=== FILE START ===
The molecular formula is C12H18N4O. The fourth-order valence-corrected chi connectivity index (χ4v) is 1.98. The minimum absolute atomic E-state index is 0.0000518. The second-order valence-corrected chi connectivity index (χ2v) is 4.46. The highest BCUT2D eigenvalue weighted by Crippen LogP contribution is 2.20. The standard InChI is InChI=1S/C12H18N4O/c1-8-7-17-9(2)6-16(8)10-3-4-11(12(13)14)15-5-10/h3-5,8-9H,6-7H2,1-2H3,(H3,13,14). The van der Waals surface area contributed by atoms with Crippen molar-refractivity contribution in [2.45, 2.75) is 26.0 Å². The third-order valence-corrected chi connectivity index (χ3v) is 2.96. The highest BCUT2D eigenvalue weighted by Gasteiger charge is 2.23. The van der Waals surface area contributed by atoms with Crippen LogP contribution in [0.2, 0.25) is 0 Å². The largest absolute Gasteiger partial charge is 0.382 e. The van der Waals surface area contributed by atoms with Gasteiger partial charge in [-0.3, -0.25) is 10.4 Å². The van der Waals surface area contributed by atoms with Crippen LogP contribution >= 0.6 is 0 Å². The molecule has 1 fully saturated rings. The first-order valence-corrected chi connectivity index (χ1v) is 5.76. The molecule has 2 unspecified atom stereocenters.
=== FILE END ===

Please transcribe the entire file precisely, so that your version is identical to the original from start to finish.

The molecular formula is C12H18N4O. The fourth-order valence-corrected chi connectivity index (χ4v) is 1.98. The minimum absolute atomic E-state index is 0.0000518. The second-order valence-corrected chi connectivity index (χ2v) is 4.46. The highest BCUT2D eigenvalue weighted by Crippen LogP contribution is 2.20. The standard InChI is InChI=1S/C12H18N4O/c1-8-7-17-9(2)6-16(8)10-3-4-11(12(13)14)15-5-10/h3-5,8-9H,6-7H2,1-2H3,(H3,13,14). The van der Waals surface area contributed by atoms with Crippen molar-refractivity contribution in [2.45, 2.75) is 26.0 Å². The third-order valence-corrected chi connectivity index (χ3v) is 2.96. The highest BCUT2D eigenvalue weighted by Gasteiger charge is 2.23. The van der Waals surface area contributed by atoms with Crippen LogP contribution in [0.2, 0.25) is 0 Å². The largest absolute Gasteiger partial charge is 0.382 e. The van der Waals surface area contributed by atoms with Gasteiger partial charge in [-0.3, -0.25) is 10.4 Å². The van der Waals surface area contributed by atoms with Crippen LogP contribution >= 0.6 is 0 Å². The molecule has 1 fully saturated rings. The first-order valence-corrected chi connectivity index (χ1v) is 5.76. The molecule has 2 unspecified atom stereocenters.